Ohio’s top schools job isn’t about maintaining status quo
What if you needed a new state superintendent of schools and no one had applied for the job?
That might be a good thing.
Ohio has had an opening since Dec. 31, when former Superintendent Richard Ross retired. Associate Superintendent Lonny Rivera has been filling in, but has said he does not want the position permanently.
In seeking a new superintendent, board members set an April 8 deadline for applications. By this week, no one had applied, though there reportedly had been some inquiries.
It is not as though the job is not well-compensated. The base salary is $195,000 a year and there has been talk of increasing it.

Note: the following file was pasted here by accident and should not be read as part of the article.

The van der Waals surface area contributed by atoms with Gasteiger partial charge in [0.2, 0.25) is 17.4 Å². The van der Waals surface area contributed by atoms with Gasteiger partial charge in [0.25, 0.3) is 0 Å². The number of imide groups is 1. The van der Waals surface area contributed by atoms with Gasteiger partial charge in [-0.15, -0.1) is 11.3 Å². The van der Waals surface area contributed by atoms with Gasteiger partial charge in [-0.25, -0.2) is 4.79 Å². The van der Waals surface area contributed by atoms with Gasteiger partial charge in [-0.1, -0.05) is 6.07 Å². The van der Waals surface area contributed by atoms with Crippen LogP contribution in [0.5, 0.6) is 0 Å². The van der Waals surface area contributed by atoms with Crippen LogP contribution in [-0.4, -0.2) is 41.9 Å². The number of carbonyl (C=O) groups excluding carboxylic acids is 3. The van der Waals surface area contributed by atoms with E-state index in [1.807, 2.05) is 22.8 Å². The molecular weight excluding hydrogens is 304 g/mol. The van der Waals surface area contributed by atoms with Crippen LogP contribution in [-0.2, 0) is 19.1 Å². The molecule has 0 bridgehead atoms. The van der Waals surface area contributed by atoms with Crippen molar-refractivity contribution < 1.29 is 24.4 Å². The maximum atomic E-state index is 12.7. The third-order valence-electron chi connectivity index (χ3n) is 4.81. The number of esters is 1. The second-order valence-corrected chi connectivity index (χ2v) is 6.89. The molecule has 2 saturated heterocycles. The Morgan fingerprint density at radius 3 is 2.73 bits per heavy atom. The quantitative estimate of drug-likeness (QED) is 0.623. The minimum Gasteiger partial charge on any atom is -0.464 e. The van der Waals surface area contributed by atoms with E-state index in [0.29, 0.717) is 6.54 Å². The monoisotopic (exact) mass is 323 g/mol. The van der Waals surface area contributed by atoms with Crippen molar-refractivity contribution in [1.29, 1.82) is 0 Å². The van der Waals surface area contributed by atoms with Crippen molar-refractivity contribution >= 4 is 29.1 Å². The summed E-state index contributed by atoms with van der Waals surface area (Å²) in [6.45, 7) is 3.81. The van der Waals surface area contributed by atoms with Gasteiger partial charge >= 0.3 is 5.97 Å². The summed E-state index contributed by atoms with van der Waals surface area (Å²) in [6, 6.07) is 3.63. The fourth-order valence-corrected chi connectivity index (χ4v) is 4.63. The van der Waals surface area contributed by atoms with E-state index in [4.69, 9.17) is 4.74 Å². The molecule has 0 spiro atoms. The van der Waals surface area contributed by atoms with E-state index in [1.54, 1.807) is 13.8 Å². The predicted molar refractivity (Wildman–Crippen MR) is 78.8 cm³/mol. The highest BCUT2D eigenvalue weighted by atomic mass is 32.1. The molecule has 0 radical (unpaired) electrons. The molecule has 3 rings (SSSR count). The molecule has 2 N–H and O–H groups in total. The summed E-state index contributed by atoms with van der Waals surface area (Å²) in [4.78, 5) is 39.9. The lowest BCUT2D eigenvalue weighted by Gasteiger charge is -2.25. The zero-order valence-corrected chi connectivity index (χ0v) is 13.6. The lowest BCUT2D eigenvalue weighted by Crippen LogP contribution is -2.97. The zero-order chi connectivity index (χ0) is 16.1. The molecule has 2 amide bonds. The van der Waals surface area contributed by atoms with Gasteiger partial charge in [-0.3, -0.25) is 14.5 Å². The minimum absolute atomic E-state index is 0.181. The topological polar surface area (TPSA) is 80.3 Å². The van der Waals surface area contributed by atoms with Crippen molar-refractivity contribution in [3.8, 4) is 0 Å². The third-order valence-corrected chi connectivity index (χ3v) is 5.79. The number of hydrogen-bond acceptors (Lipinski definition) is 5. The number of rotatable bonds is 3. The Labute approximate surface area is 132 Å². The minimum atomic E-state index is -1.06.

But leadership of Ohio’s public schools comes with a plateful of challenges, too. They range from improving school quality to ensuring education officials tell the truth about performance.
That may have something to do with why the state board has not received applications for the top job.
If so, good. This is not a position for those not willing to tackle tough issues, some of them political. It is not a job for someone wedded to the old education bureaucracy, or for someone reluctant to step on toes.
Ohioans need a top-notch public education leader, not someone accustomed to the old go-along-to-get-along mentality. They need someone eager to shake things up for the good of the Buckeye State.
Eventually, that person can be found – and state board members should make that, not meeting their June timeline, their priority.